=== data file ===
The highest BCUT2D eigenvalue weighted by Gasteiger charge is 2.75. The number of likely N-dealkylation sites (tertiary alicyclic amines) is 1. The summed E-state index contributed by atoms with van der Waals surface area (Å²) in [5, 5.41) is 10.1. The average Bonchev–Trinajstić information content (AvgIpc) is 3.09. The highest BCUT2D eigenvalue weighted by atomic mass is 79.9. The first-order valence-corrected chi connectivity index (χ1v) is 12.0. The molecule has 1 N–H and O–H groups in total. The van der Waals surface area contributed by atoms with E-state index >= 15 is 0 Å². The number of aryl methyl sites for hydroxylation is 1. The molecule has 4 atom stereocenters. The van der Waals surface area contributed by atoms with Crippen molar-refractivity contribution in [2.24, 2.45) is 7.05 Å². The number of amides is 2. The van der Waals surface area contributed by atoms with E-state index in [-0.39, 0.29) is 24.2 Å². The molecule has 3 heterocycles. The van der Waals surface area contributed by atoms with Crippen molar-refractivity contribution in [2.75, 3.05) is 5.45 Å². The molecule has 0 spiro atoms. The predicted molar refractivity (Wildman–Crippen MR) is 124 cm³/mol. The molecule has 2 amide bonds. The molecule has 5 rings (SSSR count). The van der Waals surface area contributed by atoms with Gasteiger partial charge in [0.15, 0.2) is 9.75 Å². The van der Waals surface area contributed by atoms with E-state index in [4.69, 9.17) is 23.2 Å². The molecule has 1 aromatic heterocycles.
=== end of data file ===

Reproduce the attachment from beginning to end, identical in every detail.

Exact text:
The highest BCUT2D eigenvalue weighted by Gasteiger charge is 2.75. The number of likely N-dealkylation sites (tertiary alicyclic amines) is 1. The summed E-state index contributed by atoms with van der Waals surface area (Å²) in [5, 5.41) is 10.1. The average Bonchev–Trinajstić information content (AvgIpc) is 3.09. The highest BCUT2D eigenvalue weighted by atomic mass is 79.9. The first-order valence-corrected chi connectivity index (χ1v) is 12.0. The molecule has 1 N–H and O–H groups in total. The van der Waals surface area contributed by atoms with E-state index >= 15 is 0 Å². The number of aryl methyl sites for hydroxylation is 1. The molecule has 4 atom stereocenters. The van der Waals surface area contributed by atoms with Crippen molar-refractivity contribution in [2.24, 2.45) is 7.05 Å². The number of amides is 2. The van der Waals surface area contributed by atoms with E-state index in [-0.39, 0.29) is 24.2 Å². The molecule has 3 heterocycles. The van der Waals surface area contributed by atoms with Crippen molar-refractivity contribution in [2.75, 3.05) is 5.45 Å². The molecule has 0 spiro atoms. The predicted molar refractivity (Wildman–Crippen MR) is 124 cm³/mol. The molecule has 2 amide bonds. The molecule has 5 rings (SSSR count). The van der Waals surface area contributed by atoms with Gasteiger partial charge in [0.15, 0.2) is 9.75 Å². The van der Waals surface area contributed by atoms with E-state index in [4.69, 9.17) is 23.2 Å². The molecule has 1 aromatic heterocycles.